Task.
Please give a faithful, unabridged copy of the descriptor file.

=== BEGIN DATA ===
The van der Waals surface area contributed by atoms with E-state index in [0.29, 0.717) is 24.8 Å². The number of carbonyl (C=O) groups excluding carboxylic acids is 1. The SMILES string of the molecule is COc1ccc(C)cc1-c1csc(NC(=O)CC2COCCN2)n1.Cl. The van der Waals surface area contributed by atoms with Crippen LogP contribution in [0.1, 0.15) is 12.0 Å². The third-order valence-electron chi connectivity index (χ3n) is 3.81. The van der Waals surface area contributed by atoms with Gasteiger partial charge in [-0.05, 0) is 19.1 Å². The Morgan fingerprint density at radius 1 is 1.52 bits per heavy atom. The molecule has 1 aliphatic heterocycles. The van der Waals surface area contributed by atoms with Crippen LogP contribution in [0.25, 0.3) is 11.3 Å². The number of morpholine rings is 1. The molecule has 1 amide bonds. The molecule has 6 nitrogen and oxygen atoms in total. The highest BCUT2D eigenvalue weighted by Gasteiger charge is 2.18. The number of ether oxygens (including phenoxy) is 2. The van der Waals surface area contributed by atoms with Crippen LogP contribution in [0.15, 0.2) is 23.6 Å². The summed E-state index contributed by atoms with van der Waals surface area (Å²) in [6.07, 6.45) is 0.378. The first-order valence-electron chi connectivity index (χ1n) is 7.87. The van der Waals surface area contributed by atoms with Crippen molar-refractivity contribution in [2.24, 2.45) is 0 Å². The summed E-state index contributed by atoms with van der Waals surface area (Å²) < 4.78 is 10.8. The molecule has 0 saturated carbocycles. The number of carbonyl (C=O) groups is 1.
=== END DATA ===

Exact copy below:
The van der Waals surface area contributed by atoms with E-state index in [0.29, 0.717) is 24.8 Å². The number of carbonyl (C=O) groups excluding carboxylic acids is 1. The SMILES string of the molecule is COc1ccc(C)cc1-c1csc(NC(=O)CC2COCCN2)n1.Cl. The van der Waals surface area contributed by atoms with Crippen LogP contribution in [0.1, 0.15) is 12.0 Å². The third-order valence-electron chi connectivity index (χ3n) is 3.81. The van der Waals surface area contributed by atoms with Gasteiger partial charge in [-0.05, 0) is 19.1 Å². The Morgan fingerprint density at radius 1 is 1.52 bits per heavy atom. The molecule has 1 aliphatic heterocycles. The van der Waals surface area contributed by atoms with Crippen LogP contribution in [0.25, 0.3) is 11.3 Å². The number of morpholine rings is 1. The molecule has 1 amide bonds. The molecule has 6 nitrogen and oxygen atoms in total. The highest BCUT2D eigenvalue weighted by Gasteiger charge is 2.18. The number of ether oxygens (including phenoxy) is 2. The van der Waals surface area contributed by atoms with Crippen LogP contribution in [0.15, 0.2) is 23.6 Å². The summed E-state index contributed by atoms with van der Waals surface area (Å²) in [6.07, 6.45) is 0.378. The first-order valence-electron chi connectivity index (χ1n) is 7.87. The van der Waals surface area contributed by atoms with Crippen molar-refractivity contribution in [2.24, 2.45) is 0 Å². The summed E-state index contributed by atoms with van der Waals surface area (Å²) < 4.78 is 10.8. The molecule has 0 saturated carbocycles. The number of carbonyl (C=O) groups is 1.